Prior to the emergence of Jagjit Singh in the musical sphere of the country, ghazal was looked at as something exclusively meant for a select group of audience. It was felt that ghazal singers mainly needed to be Muslims who would be able to do justice with the Urdu lyrics of songs. The common music listeners in the country could never ever perceive ghazal to be a part of mainstream music in the country. Jagjit Singh changed all that. He designed his offering/product in such a way that ghazals became hummable even by the common man on the streets. Ghazals were likeable and were listened along with other film songs. Jagjit Singh introduced a distinct attitude to the style of singing ghazals. His renditions along with arrangement of orchestra ensured that ghazal got a distinct melody and became a product that was marketable to the masses. Ghazals were introduced in a big way in Hindi movies since the late 1970s by Jagjit Singh in movies like Arth, Saath Saath and Prem Geet which took ghazals to greater heights of acceptability among the masses.


Whether it was the prices of tickets for the live concerts or the music cassettes and cds that were launched in the market over the years, one aspect was noticed. That is a high value pricing strategy was followed as the price-quality grid (Exhibit-II). In other words, what Singh offered was of high quality and the price charged for it was medium. The value for money concept was well defined for the audiences.


The Price-Quality Grid
Price Quality grid


When we speak of celebrity accessibility, we refer to how easy it is for the target audience of the celebrity to access the offerings of a celebrity. Also how easy it is for the aficionados of the celebrity to get to see him/her perform live. The ghazal maestro ensured that his cassettes were available in every nook and corner of the country. Also apart from performing live in some of the most exclusive forums in the big cities of the country, Jagjit Singh ensured that his performances took place in smaller towns and cities of the country too. The enhanced accessibility resulted in more acceptability of not just ghazals but also Jagjit Singh as the leading exponent of ghazal singing.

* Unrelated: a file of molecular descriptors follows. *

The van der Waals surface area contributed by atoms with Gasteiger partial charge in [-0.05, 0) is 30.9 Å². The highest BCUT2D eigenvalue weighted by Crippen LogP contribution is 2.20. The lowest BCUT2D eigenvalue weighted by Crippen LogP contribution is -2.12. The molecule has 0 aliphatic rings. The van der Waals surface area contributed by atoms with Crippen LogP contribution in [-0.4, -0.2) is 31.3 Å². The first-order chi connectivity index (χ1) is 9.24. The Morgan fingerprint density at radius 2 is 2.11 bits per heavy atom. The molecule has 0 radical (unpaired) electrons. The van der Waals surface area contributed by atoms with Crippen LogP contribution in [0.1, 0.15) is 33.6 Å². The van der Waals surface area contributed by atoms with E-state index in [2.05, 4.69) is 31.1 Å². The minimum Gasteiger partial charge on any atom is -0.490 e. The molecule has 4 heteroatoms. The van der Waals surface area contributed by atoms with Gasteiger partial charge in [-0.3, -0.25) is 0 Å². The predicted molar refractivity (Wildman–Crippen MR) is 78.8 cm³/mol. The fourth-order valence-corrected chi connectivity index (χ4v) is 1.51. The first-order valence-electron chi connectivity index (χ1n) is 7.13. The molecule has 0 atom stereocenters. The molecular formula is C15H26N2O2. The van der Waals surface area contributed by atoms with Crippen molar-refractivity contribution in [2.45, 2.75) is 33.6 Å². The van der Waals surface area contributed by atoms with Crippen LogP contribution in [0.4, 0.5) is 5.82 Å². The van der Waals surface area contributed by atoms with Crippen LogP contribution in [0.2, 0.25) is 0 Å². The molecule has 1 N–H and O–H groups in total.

Jagjit Singh was no doubt a visionary and hence he anticipated years ago that soon a time will come when every celebrity in this world will need to keep a buzz around oneself in order to survive competitive onslaughts and large scale media proliferation. If a celebrity does not create the right sort of buzz, he or she is doomed to be forgotten not just by the industry but also by his/her fans. An excitement and anticipation needs to be maintained by a celebrity around oneself so that he or she never fades into oblivion. Promotions of concerts and music launches were always there and with the coming of the Internet and satellite television in the country, Jagjit Singh chose newer avenues of promoting himself and his offerings and thus staying in touch with his target audience.


We thus conclude that Jagjit Singh was not just an impeccable ghazal singer and composer who took the art to newer heights and thus in the process got rewarded by the government of India – the Padma Bhushan, the third highest civilian honor in the country but also a witty marketer who acknowledged the fact that art for art’s sake cannot command large scale acceptability until and unless it is marketed and packaged properly and that too in tune with the changing social, economic and cultural milieu of a country.